Posts Tagged ‘Africa Health’

Spotlight: Organizations Making a Difference in African Healthcare

In Community Health, Healthcare, Medicine on April 22, 2014 at 3:25 am

Global Health Africa aims to spotlight organizations that are making a difference in African healthcare. In this post, GHA Blogger Udo Obiechefu sheds light on the work the Nigerian Healthcare Foundation accomplishes during its medical missions. 

Although much of the emphasis on improving health care in Africa is placed on governments and large scale international aid organizations, it is important to note the important work that is done by foundations and organizations who do not receive a large portion of the spotlight. These organizations, at times, are the primary source of medical treatment and attention for many Africans, young and old. In this piece, I speak with the Executive Director of the Nigerian Healthcare Foundation (NHF) in an effort to shed light on the work the organization accomplishes during its medical missions, gain a better understanding of the challenges they face, and provide insight into their operations.

Name: Ijeoma Obilo

Current title and years in current role: Executive Director (10 years)

Over the course of the NHF’s existence, important medical missions have been made by the foundation to Nigeria. What health care issues have been found to be the most prevalent?

The healthcare issues range from minute health check-ups to severe health complications that require surgery. We have seen it all. The majority of our patients do not have access to healthcare. They do not have the financial means to pay for medicine and health check-ups. So when the NHF arrives on the ground with our medical team and supplies, we go straight to work. On average, we treat almost 200 patients a day and provide them with food, necessities for their children, medicine and more.


As a follow-up to the first question, has there been any noticeable improvement in any key health outcomes over the course of the NHF’s missions to Nigeria?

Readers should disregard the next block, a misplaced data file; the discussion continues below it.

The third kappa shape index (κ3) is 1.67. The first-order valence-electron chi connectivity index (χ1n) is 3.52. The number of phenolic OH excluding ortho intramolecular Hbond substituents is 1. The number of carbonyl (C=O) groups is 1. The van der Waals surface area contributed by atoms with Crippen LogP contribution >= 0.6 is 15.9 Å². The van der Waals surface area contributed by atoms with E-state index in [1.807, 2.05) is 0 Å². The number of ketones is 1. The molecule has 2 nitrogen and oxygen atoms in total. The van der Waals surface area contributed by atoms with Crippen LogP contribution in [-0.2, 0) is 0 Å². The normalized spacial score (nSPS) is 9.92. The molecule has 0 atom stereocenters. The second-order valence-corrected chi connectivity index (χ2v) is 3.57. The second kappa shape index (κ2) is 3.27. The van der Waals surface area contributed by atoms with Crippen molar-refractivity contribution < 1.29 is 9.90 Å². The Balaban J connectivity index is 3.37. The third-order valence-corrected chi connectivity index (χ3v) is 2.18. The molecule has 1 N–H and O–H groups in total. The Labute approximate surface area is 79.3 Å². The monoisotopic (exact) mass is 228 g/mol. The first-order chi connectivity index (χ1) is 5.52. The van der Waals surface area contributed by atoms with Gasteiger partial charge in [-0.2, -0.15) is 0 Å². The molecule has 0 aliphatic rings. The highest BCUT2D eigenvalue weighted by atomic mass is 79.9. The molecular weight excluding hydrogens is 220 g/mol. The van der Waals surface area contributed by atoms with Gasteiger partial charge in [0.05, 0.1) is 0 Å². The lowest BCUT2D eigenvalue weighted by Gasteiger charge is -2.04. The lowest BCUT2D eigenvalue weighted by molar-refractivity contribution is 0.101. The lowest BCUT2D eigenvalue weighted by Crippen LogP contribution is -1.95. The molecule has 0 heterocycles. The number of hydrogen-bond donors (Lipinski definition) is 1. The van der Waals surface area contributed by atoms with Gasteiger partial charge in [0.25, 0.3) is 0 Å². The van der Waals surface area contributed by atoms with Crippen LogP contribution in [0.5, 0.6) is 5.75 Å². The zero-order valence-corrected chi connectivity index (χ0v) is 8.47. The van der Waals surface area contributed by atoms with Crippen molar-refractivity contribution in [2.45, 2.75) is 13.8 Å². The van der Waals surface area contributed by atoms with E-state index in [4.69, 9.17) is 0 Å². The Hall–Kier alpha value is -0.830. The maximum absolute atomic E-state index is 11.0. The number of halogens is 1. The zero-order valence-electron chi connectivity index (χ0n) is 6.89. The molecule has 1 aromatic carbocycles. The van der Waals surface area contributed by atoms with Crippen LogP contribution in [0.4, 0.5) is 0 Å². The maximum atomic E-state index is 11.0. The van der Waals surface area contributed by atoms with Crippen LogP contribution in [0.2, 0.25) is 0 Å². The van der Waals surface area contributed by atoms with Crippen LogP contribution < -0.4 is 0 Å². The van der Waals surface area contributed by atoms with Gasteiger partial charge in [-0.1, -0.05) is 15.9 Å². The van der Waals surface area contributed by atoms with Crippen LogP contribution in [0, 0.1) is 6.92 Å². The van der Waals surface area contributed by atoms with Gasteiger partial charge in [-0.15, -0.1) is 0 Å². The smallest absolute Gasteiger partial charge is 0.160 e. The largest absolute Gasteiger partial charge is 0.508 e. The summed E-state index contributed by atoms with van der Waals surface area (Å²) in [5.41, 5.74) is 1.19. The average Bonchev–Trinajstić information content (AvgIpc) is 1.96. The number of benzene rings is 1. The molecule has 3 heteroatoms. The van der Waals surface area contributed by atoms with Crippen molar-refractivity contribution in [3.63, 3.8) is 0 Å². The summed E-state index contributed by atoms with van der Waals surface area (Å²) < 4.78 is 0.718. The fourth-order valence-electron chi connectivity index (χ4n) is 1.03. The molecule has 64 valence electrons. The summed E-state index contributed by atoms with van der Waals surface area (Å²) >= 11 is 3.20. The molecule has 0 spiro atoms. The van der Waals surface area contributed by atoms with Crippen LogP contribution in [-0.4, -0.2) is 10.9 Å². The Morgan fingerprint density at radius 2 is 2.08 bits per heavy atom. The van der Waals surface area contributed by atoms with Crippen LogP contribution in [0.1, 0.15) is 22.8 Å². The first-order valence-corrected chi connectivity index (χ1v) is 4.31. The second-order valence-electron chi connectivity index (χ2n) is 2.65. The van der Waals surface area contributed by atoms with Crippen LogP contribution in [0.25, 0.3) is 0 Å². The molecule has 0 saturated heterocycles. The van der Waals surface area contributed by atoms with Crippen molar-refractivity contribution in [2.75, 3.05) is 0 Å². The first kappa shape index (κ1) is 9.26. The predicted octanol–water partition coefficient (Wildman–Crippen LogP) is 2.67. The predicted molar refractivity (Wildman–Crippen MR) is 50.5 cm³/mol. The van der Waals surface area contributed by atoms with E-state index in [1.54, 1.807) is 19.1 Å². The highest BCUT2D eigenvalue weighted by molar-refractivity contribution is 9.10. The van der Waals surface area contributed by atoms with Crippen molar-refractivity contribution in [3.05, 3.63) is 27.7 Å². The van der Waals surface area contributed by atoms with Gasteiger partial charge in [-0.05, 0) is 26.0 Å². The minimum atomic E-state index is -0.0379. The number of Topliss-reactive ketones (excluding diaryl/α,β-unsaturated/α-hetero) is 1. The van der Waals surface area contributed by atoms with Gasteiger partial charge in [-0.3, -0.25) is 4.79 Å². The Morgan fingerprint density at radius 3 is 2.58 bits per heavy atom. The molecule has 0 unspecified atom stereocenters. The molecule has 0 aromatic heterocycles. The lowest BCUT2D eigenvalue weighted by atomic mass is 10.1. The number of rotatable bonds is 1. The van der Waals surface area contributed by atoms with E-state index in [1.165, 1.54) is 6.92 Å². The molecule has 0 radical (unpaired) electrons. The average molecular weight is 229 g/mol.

Yes, the improvements are shocking! Many of the children that visit our mobile site are malnourished and after just two weeks of the NHF being on the ground, you can visibly see the difference in the children and the adults. They gain weight and they look more healthy and vibrant. Not only do we provide medical care, we also provide 2-3 square meals a day to whoever comes to receive medical attention. We provide children and young people with school supplies and also provide nursing mothers with vitamins and baby essentials. We believe in treating the body, heart and mind.

What are some of the typical obstacles that arise during mission trips? How are they overcome?

Our mission trip is a truly inspiring and life changing experience for anyone who joins us. Some of the obstacles that often arise during our mission trips are being able to provide enough medicine for those that we treat. When the word spreads that the NHF has arrived, hundreds of people come daily from neighboring towns and villages to seek treatment. We want to be able to treat as many people as possible and to date have not turned anyone away, and we never will.

What is the reception like from the local government/community?

The community welcomes us with open arms! They are truly appreciative of our services and benefit immensely from our free health care services. We provide medication, hygiene necessities, treat ailments and more. They are receiving care from highly trained doctors, medical residents and health practitioners. At least we can attest that they are receiving care at least once a year because we exist. Hopefully we will be able to build a clinic so that we can see patients all year round and they can receive necessary health treatments. We look forward to partnering and collaborating with Imo State government on more initiatives.